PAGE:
During the first few weeks of COVID-19 pandemic, the global demand of nucleic acid extraction kits and required reagents had already in short supply, made them a limiting source for SARS-CoV-2 testing, due to those kits are mainly produced in industrialized countries which means a disadvantage in the access to COVID-19 testing. Consequently, being a challenge for middle and low-income countries in need to improve SARS-CoV-2 testing fueling the development of alternative SARS-CoV-2 RNA isolation methods and protocols 11,13–17. Most European countries and United States have to deal with the accelerated growth of infections and enormous pressure over their health systems, where cases started to growth exponentially 18.
In case of Latin American countries, their first cases were registered between the end of February and beginning of March 2020, being Brazil who registered the first cases in the region. COVID-19 poses a major risk in Latin American countries, due to countries share many economic, political and health system similarities to control COVID-19 outbreaks and deaths, but the number of IUC beds,prepared medical workers and the robust or fragile public health system between each country created a framework of differences of how control the outbreaks of COVID-19. 18–20. During the implementation of COVID-19 prevention and control measures, the nature and stringency of the response varied each country based in closed international borders and declared national health emergency to ordering a curfew. Despite measures taken in response to the first cases of COVID-19 in Latin America, widespread testing is a crucial strategy to control spread of a pandemic 20,21. The need of rapid and accurate detection of SARS-CoV-2 was critical for the prevention and control of communitarian outbreaks. For this reason, the rapid availability of the complete genome of SARS-CoV-2 allowed the development of diagnostic kits employing the Reverse Transcription Polymerase Chain Reaction (RT-PCR) for specific regions of SARS-CoV-2 genome 1,9,22,23. Standard molecular method was developed based on the U.S Center for Disease Control and Prevention (CDC), Charite and World Health Organization (WHO), based in the amplification of specific regions of viral gene N, E and RdRp and the purified RNA isolated from nasopharyngeal sample 11,24–26.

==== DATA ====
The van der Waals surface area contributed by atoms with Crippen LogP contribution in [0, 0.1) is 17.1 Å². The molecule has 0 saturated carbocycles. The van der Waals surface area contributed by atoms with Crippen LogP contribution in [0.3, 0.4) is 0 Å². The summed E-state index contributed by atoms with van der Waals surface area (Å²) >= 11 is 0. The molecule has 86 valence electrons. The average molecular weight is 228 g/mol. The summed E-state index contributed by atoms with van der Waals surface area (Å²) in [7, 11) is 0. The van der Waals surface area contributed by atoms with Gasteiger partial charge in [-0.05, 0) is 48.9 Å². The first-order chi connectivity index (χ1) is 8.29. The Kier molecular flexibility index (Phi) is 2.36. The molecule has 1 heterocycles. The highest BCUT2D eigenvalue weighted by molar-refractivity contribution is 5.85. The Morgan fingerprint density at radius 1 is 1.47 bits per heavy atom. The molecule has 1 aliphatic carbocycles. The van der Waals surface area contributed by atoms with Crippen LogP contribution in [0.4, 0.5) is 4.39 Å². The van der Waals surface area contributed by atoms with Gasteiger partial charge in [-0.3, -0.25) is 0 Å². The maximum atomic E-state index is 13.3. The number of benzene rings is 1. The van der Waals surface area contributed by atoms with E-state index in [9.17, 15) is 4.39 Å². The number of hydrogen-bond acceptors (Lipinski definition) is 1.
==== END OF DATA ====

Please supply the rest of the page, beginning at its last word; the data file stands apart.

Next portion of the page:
Nevertheless, the increasing number of tests that were preformed worldwide has created a high demand of reagents necessary for SARS-CoV-2 detection mainly during March-July of 2020In addition, high demand of these reagents has caused a shortage of this product, forcing the public and private health sector in Latin America to prioritize test only for people who have symptoms and signs of COVID-19 increasing the bias, to be left behind in COVID-19 diagnosis and control 22,27–29.
The rapid spread of virus in Latin America, the high cost of COVID-19 tests due to shortage of supplies and reagents limits testing access. In March 2020 the cost of the RT-PCR test in Ecuador was between 80 to 120 USD. Later, in June 2021 the cost was reduced at 45 USD 30,31. These value of 45 USD according with Trudeau represents the 4.2% of the average monthly income of middy-class person would be willing to pay in Latin America in a latent demand for COVID-19 test, respect to other countries where the charges made by private’s labs at the beginning of the pandemic scale of up to $70 in Brazil, $140 in Chile, $80 in Colombia and $137 in Uruguay 21,32.